Measurement of exploratory behavior
Locomotor activity (batch 1) was recorded from 2 to 4 pm under dim light (50 lux) in racks of 8 activity cages (18.2 cm × 12 cm × 22 cm) made of transparent Plexiglas and isolated from the surrounding environment. Each cage was equipped with two beams of infrared captors and infrared counts were computed via an electronic interface coupling each cage with an on-line computer (Imetronic, Bordeaux, France).
The novel object test was conducted in the open-field described previously. Mice (batch 1) were allowed to freely explore the empty open-field for 30 min (“habituation” condition). After this phase, they were temporarily placed back into their home cage while an object (8 cm in height and 7 cm in diameter) was placed in the center of the open-field. Then animals were placed back into the open-field, now containing the cup (“novel object” phase), and tested for an additional 30 min. The time spent exploring the center of the open-field (target zone) in the presence and in the absence of the cup was measured.
Exposure to running wheels
To test whether anxiety-related behavior was a stable trait consistently expressed even under enrichment conditions, we equipped the mice home cages with low profile wireless running wheels (Med Associates). All mice had free access to a wheel for 3 weeks and the number of wheel revolutions was recorded daily. Anxiety was tested before and at the end of the 3 weeks exposure (Fig. 1).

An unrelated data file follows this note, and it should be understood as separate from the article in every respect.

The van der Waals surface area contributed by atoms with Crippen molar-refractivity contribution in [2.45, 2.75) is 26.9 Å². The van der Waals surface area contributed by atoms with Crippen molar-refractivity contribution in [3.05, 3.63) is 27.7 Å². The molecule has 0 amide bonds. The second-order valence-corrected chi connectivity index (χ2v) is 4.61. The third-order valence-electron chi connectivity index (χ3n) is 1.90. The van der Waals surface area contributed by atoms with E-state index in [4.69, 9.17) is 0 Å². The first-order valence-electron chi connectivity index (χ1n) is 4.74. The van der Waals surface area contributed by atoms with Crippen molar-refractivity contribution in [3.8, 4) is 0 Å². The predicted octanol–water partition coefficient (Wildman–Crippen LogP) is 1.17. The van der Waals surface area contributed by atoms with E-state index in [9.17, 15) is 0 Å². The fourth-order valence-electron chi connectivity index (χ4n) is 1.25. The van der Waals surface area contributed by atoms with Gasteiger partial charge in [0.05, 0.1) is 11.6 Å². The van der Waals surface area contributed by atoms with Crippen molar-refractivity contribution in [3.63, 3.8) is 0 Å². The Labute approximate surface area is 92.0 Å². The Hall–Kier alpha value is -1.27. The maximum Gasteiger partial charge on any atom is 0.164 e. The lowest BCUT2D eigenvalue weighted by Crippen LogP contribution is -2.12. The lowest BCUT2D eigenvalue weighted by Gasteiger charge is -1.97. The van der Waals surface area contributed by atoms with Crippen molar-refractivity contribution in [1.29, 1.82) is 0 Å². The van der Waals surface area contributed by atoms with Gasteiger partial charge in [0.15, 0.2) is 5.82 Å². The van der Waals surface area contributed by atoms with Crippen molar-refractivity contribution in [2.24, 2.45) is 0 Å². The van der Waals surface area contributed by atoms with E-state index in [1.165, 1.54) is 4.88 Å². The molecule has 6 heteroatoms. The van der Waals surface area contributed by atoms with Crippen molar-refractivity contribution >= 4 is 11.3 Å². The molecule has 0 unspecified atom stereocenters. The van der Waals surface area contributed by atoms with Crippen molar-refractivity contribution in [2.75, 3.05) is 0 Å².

Measurements of depression-related behaviors
In a different batch of animals (Batch 2), the influence of S6K1 deletion on depression-related behaviors was examined by measuring avolition (lack of motivation or inability to initiate goal-directed behavior) in the nest building and sucrose splash tests, anhedonia in the sucrose preference test, and resignation/behavioral despair in the Forced swim test (FST)31,32.
A cotton nestlet was placed in each cage in the morning and nest quality was evaluated 24 h later using the following criteria: Score 1: intact cotton square; Score 2: partially used cotton square; Score 3: scattered cotton; Score 4: cotton gathered in a flat nest; Score 5: cotton gathered into a “ball” with a small passage for entry of the animal.
Sucrose splash test
Ten days later, a high viscosity 10% sucrose solution was sprayed on the coat of the mice to induce a self-grooming behavior33. Latency to initiate the first grooming episode, as well as frequency and duration of grooming over a 5-min period was measured immediately after applying the solution.
Sucrose preference test
Two weeks later, mice were first habituated for 48 h to the presence of two drinking bottles filled with tap water. They were then given, for 48 h, a free choice between one bottle filled with a 4% sucrose solution, and the other with tap water. To prevent possible effects of side preference in drinking behavior, the position of the bottles was switched after 24 h. The consumption of water and sucrose solution was estimated by weighing the bottles. Sucrose intake was calculated as the amount of consumed sucrose in mg per gram body weight, and sucrose preference was calculated according to the formula: sucrose preference = (sucrose intake)/(sucrose intake + water intake) × 100.
The Forced swim test (FST) was performed ten days later by individually placing mice into a glass cylinder (height 25 cm; Ø 18 cm) filled with 26 °C water to a depth of 20 cm. Behavior was recorded for 6 min with a camera positioned to view the top of the cylinder. The latency to float and the duration of immobility were scored off-line by an experimenter unaware of the experimental groups. Only immobility scored in the last four minutes of the session was analyzed, and a mouse was judged to be immobile when it remained floating in an upright position, making only the movements necessary to keep its head above the water.